I also should admit that I sometimes got mixed up as to which daughter was Rosa and which was Karla. This is probably the main reason why I’m not going to give this book a full five stars; their two voices were supposed to be of two women who were very different from each other, and yet they sometimes melded into each other in my mind. Even now, I’m unsure which was the elder, which was the younger, which was supposed to be the dominant or favorite, or which was the sidelined, quiet one. Obviously, it wasn’t hard for me to pick out Larry, the adopted brother. Then there’s Jean, Audrey’s best friend, who was annoyingly wise and probably too good for all of them. For me, there was something a touch off with this whole dynamic, together with Audrey’s deep-seated anger at the world, which manifested in her having a very acerbic wit and a pretty sharp tongue. Actually, my favorite parts were when Audrey was using foul language, and acting pissed off at everything. That’s kind of what makes me think that her putting herself in Joel’s shadow didn’t sit right with me.

By the way, I have to mention that Heller got me with one quote from when Rosa decides to stay for Shabbat (the Jewish sabbath) with an orthodox family:

     Rosa smiled coolly and turned to Rebecca, sitting on her other side. ‘You must be having your bat mitzvah soon,’ she said.
     Rebecca Shook her head. ‘No, we – ‘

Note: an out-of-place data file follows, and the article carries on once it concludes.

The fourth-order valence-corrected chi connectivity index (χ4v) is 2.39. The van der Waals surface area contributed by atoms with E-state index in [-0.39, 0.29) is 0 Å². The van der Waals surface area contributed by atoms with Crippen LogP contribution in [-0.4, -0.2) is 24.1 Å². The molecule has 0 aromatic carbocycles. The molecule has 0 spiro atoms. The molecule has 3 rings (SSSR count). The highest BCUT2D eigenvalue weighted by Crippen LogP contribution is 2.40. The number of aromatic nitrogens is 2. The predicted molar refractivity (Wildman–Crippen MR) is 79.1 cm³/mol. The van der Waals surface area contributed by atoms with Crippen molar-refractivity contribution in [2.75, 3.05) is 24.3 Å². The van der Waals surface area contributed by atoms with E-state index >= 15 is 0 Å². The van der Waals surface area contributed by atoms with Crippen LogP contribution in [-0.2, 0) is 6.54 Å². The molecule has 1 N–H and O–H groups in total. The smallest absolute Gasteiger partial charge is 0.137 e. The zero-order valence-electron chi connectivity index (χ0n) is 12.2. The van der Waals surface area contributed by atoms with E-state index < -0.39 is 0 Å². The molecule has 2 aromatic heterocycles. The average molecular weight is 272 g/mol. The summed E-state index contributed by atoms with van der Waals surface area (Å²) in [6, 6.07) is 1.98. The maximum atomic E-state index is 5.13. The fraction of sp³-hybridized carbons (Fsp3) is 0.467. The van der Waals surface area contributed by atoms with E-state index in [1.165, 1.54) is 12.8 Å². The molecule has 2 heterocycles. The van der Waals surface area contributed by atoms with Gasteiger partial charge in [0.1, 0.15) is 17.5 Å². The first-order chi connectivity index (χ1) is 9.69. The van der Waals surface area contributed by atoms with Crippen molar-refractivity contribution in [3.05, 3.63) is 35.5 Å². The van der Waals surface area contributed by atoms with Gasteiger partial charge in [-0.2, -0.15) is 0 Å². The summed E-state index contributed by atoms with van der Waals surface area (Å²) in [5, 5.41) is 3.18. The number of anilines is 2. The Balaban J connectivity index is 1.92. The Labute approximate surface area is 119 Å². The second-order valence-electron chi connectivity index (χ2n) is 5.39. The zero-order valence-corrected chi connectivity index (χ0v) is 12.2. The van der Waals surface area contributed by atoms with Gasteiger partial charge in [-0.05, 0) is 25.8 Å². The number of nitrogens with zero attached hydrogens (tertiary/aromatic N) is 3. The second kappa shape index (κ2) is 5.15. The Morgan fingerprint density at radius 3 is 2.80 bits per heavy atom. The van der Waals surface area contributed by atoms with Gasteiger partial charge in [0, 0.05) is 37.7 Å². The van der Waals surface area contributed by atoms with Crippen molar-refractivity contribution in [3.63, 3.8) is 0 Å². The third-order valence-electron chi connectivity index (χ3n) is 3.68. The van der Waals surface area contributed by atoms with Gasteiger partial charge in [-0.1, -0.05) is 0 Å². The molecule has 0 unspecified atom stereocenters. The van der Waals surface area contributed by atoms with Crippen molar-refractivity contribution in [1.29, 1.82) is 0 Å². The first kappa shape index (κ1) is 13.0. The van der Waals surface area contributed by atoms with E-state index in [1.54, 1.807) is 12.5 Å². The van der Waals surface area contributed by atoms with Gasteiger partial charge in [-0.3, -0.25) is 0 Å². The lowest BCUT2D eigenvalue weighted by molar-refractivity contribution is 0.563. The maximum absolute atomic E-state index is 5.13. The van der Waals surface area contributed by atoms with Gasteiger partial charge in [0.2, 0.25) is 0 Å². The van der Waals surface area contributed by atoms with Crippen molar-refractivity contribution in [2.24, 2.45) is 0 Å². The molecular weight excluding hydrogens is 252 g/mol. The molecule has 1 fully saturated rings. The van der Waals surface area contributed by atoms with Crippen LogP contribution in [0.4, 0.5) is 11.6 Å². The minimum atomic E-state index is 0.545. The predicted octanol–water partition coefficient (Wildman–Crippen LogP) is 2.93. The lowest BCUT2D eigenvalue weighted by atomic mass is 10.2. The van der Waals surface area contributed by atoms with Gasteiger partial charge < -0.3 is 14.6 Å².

‘We don’t do that,’ Mr. Riskin intervened. ‘Bat mitzvah celebrations are not Orthodox.’
     ‘Oh, I see,’ Rosa said, not seeing at all.
     ‘The bat mitzvah is just something the Reconstructionist Jews cooked up so that girls would not feel “left out”,’ Mr. Riskin explained. ‘Then the Reform got in on the idea and now it’s big business.’

YES! Credit where credit is due! Technically, she’s 100% right – it was the Reconstructionist movement that had the first bat mitzvah (which is a Jewish ceremony that marks the transition from being a child to an adult). In fact, I happen to have known the woman who was that first girl to take part in this ceremony. Mind you, that someone Orthodox would know this might be a touch surprising. However, seeing as the founder of the Reconstructionist movement (who was that first bat mitzvah girl’s father) was also the first English speaking Orthodox rabbi ordained in the US, maybe Riskin’s knowing this isn’t all that far-fetched. Either way, good for Heller for doing her research properly.

In general, I liked this book a great deal, even if I didn’t care for all of the characters all of the time, and even though there were some slightly confusing parts where the two daughters didn’t always sound like separate people. I also thought that Heller found an excellent ending for this book, which concluded just enough, but not too much. This is why I’ll recommend this novel with a very healthy four out of five stars (and I will read the other one on my shelf, some day. I promise).


This book is available (via the following affiliate links) from Amazon, The Book Depository (free worldwide delivery), Foyles, Waterstones, WHSmith, Wordery, Walmart (Kobo) US (eBooks and audiobooks), the website eBooks.com, Booksamillion.com, iTunes (iBooks and audiobooks), new or used from Alibris, used from Better World Books (promoting libraries and world literary), as well as from as well as from Bookshop.org and UK.Bookshop (to support independent bookshops, especially during the COVID-19 pandemic) or an IndieBound store near you.

This novel qualifies for the following reading challenges: 20 Books of Summer 21 (#11).